Gaza Blockade Enters Fourth Year, Continuing Collective Punishment of Civilians
June 16, 2010
Israel claims the panel is independent, but insists that it accept the military's version of events. Given the Israel's military poor record of investigating itself in past cases of possible wrongful death, it is hard to have confidence that the panel's dependence on the Israeli military will lead to the truth.
Sarah Leah Whitson, Middle East director at Human Rights Watch

(Jerusalem) - The Israeli government has undermined the credibility of the panel appointed to investigate its military's deadly interception of the "Gaza aid flotilla" by preventing it from questioning Israeli soldiers or compelling the military to provide evidence, Human Rights Watch said today.  Human Rights Watch reiterated its criticism of Israel's blockade of Gaza, now entering its fourth year, as a form of collective punishment against the civilian population.

The three-member panel, which the Israeli Cabinet approved on June 14, 2010, is not a full commission of inquiry as set out in Israeli law and cannot subpoena witnesses or officials.  Under its mandate, the panel must instead rely on requests for documents and "summaries of operational investigations" conducted by the Israeli military itself to determine what military personnel did or were ordered to do during the May 31 interdiction of the flotilla. Nine Turkish participants were killed and dozens wounded in the operation.

"Israel claims the panel is independent, but insists that it accept the military's version of events," said Sarah Leah Whitson, Middle East director at Human Rights Watch. "Given the Israel's military poor record of investigating itself in past cases of possible wrongful death, it is hard to have confidence that the panel's dependence on the Israeli military will lead to the truth."

The Israeli government empowered the panel to "request" testimony or other evidence from any individual or entity, whether Israeli or foreign, except "in regard to military personnel and personnel from the other security forces." The panel may not interview soldiers or officers individually, may not see their testimony or statements, and must operate "only" by requesting documents and "summaries" of internal military inquiries, known as operational debriefings, for which soldiers are interviewed by officers in the chain of command who have no training in conducting inquiries into suspected wrongdoing. These debriefings are intended as a lessons-learned tool rather than an investigative mechanism into possible criminal actions. The panel may "request" further inquiries by an internal Israeli military team that is investigating the flotilla incident.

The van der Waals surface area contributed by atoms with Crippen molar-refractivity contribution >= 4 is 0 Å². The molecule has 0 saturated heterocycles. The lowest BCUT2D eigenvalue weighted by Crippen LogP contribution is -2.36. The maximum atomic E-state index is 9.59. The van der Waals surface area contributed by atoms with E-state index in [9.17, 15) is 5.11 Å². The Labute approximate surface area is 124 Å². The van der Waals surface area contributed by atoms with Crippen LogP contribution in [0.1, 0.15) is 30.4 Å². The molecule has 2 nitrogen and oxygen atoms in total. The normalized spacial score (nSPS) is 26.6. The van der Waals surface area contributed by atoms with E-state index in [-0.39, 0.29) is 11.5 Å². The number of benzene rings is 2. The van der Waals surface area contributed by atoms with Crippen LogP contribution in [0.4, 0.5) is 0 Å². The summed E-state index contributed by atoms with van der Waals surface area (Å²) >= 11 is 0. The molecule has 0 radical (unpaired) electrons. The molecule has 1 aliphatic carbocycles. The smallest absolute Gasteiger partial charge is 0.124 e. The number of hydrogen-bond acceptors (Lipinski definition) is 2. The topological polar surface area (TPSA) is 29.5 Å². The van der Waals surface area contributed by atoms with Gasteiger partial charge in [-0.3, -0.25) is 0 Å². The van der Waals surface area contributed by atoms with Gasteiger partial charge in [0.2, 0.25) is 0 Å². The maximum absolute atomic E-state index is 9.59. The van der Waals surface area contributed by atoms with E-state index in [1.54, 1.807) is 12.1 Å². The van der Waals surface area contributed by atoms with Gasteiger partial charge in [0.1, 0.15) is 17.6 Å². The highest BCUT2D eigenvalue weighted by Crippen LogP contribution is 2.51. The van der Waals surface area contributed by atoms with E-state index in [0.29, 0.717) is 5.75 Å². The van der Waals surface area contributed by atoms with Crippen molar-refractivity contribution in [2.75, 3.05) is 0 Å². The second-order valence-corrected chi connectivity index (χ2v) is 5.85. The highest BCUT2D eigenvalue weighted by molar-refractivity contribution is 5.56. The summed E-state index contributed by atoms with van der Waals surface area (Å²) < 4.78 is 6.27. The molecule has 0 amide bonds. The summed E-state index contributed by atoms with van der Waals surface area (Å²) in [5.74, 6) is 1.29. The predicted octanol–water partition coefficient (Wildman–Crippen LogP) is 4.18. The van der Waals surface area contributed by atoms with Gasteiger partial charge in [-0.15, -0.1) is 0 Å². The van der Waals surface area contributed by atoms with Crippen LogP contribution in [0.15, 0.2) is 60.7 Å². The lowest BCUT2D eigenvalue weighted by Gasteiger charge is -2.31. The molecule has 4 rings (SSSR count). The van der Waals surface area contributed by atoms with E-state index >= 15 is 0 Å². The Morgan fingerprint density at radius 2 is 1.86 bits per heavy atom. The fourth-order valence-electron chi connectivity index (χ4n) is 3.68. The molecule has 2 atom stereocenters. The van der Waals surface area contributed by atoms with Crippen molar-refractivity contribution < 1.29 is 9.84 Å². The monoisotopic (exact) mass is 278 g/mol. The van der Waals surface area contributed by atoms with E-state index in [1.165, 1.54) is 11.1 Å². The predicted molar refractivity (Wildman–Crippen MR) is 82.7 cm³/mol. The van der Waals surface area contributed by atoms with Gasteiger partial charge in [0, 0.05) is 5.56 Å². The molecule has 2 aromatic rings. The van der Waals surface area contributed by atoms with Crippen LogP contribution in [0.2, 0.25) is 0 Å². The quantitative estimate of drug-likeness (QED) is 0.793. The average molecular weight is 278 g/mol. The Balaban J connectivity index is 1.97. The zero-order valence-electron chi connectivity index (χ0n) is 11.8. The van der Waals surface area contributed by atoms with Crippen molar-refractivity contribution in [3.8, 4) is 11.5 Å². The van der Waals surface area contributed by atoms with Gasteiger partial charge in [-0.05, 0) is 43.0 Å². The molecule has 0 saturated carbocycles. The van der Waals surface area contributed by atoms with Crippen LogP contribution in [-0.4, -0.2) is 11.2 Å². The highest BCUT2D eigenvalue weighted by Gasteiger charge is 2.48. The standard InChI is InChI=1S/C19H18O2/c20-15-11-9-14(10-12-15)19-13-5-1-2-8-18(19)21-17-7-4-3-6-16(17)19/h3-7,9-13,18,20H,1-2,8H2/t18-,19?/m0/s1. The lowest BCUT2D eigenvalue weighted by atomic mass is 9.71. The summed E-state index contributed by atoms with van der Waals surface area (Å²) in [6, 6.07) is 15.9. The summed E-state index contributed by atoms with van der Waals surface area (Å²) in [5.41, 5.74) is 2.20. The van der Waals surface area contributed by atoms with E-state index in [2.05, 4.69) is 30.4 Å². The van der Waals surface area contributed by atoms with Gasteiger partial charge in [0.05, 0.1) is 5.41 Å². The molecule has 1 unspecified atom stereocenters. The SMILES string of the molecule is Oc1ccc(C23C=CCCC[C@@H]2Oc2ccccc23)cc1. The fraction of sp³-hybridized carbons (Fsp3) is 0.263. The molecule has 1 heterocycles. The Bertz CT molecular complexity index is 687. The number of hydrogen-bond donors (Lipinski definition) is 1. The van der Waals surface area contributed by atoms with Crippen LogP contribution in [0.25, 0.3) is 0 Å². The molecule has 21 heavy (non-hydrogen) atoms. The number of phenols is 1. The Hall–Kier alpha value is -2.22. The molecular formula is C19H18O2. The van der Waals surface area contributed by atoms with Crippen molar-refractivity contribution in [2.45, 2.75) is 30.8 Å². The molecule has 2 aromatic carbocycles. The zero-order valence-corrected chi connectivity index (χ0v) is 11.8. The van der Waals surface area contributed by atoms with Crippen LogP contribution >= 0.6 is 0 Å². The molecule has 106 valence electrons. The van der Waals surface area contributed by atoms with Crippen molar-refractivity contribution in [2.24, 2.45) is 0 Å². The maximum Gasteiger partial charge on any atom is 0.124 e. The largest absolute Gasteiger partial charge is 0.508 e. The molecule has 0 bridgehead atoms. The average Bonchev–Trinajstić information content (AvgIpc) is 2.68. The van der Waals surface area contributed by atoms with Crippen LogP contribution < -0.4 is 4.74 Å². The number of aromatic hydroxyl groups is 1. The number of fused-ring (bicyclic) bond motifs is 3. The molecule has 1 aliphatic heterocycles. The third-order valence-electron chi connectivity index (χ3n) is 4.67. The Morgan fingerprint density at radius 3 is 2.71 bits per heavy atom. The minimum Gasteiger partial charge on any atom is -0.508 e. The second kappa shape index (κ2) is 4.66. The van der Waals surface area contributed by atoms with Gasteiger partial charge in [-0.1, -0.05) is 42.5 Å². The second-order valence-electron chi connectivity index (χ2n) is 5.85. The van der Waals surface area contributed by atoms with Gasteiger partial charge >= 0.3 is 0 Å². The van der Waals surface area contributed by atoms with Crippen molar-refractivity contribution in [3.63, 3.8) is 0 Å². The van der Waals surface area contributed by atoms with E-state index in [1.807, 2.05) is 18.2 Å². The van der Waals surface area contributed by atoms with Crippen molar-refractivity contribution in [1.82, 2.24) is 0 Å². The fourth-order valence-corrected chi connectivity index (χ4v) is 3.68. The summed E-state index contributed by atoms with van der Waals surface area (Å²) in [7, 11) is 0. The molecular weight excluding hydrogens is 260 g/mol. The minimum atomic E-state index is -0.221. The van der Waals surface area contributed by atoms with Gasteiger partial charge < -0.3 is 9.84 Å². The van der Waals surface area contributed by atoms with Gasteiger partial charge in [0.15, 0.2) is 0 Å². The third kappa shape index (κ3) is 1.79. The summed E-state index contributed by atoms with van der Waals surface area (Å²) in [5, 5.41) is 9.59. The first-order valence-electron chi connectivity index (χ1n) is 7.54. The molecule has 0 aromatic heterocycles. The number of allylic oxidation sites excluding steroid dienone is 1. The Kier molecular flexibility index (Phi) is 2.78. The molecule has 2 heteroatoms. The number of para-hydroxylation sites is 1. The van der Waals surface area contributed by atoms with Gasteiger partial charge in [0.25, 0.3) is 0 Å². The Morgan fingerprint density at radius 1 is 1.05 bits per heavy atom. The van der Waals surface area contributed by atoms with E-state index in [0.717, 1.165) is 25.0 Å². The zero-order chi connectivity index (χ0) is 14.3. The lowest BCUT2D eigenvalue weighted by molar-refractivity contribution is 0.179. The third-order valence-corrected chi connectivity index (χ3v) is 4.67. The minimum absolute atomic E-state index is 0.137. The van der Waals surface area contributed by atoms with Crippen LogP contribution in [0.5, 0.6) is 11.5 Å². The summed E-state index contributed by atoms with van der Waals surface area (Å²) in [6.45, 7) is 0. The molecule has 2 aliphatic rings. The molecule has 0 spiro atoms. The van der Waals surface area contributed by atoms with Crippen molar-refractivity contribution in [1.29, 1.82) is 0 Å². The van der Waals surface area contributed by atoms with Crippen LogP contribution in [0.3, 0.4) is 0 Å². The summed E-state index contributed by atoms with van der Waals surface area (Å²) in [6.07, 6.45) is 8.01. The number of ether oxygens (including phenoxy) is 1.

"The Israeli government may have valid reasons for wanting to protect the identity of individual soldiers, but there are many ways it could do that without blocking the panel's access to those who participated in the incident," Whitson said. 

The panel's mandate states that it may redact any information from its final report that it feels could compromise national security.

The panel's Israeli members are Jacob Turkel, a former Supreme Court justice; Shabtai Rosenne, a jurist, and Maj.-Gen. (ret.) Amos Horev, a former president of Israel's Technion institute and former chairman of the board of the Rafael arms group. 

The panel also includes two international "observers," David Trimble, who won a Nobel peace prize in 1998 for his role in negotiating an end to the conflict in Northern Ireland, and Brig. Gen. Kenneth Watkin, a former Canadian military judge advocate general.  As observers, they may be prevented from seeing evidence that the chairman is substantially certain would significantly harm Israel's national security or foreign relations, and they cannot vote on the commission's findings.  On May 31, Trimble helped open a "friends of Israel" initiative, raising questions about the reasons for his selection.  

In addition to examining the raid on the flotilla, the panel is mandated to inquire into "the conformity of [Israel's] naval blockade [of Gaza] with the rules of international law."  Israel's blockade amounts to collective punishment against the civilian population and violates Israel's international legal obligations as the occupying power under international humanitarian law, Human Rights Watch said. The blockade has crippled Gaza's economy and caused immense hardship to 1.5 million residents there.